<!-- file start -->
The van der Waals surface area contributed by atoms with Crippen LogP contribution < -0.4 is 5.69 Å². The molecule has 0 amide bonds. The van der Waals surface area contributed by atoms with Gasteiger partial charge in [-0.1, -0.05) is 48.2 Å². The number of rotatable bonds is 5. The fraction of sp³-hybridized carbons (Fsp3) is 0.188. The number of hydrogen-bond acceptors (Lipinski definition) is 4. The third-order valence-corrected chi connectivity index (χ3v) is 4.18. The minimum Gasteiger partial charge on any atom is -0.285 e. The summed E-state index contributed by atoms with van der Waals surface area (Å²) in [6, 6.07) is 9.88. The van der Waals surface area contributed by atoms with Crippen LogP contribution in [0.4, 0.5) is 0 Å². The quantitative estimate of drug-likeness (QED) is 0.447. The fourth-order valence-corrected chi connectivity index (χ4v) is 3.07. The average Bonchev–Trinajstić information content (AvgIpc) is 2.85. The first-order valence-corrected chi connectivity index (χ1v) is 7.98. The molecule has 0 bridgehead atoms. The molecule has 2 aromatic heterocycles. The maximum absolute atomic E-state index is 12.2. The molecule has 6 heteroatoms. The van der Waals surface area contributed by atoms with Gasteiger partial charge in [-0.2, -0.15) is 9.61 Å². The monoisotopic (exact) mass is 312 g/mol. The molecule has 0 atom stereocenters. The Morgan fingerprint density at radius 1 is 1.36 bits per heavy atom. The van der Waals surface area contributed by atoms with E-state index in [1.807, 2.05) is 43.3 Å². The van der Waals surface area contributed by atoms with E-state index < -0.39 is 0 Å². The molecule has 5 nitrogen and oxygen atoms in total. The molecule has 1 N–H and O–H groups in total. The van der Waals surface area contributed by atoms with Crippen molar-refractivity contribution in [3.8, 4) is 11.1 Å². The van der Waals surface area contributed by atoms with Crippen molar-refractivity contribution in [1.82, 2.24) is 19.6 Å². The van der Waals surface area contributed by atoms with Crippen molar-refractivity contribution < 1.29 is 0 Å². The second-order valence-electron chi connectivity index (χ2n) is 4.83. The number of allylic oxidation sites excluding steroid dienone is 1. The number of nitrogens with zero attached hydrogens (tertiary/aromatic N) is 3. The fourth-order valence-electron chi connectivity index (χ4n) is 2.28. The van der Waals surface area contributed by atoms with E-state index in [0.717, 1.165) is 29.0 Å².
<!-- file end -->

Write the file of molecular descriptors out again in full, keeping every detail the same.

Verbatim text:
The van der Waals surface area contributed by atoms with Crippen LogP contribution < -0.4 is 5.69 Å². The molecule has 0 amide bonds. The van der Waals surface area contributed by atoms with Gasteiger partial charge in [-0.1, -0.05) is 48.2 Å². The number of rotatable bonds is 5. The fraction of sp³-hybridized carbons (Fsp3) is 0.188. The number of hydrogen-bond acceptors (Lipinski definition) is 4. The third-order valence-corrected chi connectivity index (χ3v) is 4.18. The minimum Gasteiger partial charge on any atom is -0.285 e. The summed E-state index contributed by atoms with van der Waals surface area (Å²) in [6, 6.07) is 9.88. The van der Waals surface area contributed by atoms with Crippen LogP contribution in [0.4, 0.5) is 0 Å². The quantitative estimate of drug-likeness (QED) is 0.447. The fourth-order valence-corrected chi connectivity index (χ4v) is 3.07. The average Bonchev–Trinajstić information content (AvgIpc) is 2.85. The first-order valence-corrected chi connectivity index (χ1v) is 7.98. The molecule has 0 bridgehead atoms. The molecule has 2 aromatic heterocycles. The maximum absolute atomic E-state index is 12.2. The molecule has 6 heteroatoms. The van der Waals surface area contributed by atoms with Gasteiger partial charge in [-0.2, -0.15) is 9.61 Å². The monoisotopic (exact) mass is 312 g/mol. The molecule has 0 atom stereocenters. The Morgan fingerprint density at radius 1 is 1.36 bits per heavy atom. The van der Waals surface area contributed by atoms with E-state index in [1.807, 2.05) is 43.3 Å². The van der Waals surface area contributed by atoms with E-state index < -0.39 is 0 Å². The molecule has 5 nitrogen and oxygen atoms in total. The molecule has 1 N–H and O–H groups in total. The van der Waals surface area contributed by atoms with Crippen molar-refractivity contribution in [3.8, 4) is 11.1 Å². The van der Waals surface area contributed by atoms with Crippen molar-refractivity contribution in [1.82, 2.24) is 19.6 Å². The van der Waals surface area contributed by atoms with Crippen molar-refractivity contribution < 1.29 is 0 Å². The second-order valence-electron chi connectivity index (χ2n) is 4.83. The number of allylic oxidation sites excluding steroid dienone is 1. The number of nitrogens with zero attached hydrogens (tertiary/aromatic N) is 3. The fourth-order valence-electron chi connectivity index (χ4n) is 2.28. The van der Waals surface area contributed by atoms with E-state index in [0.717, 1.165) is 29.0 Å².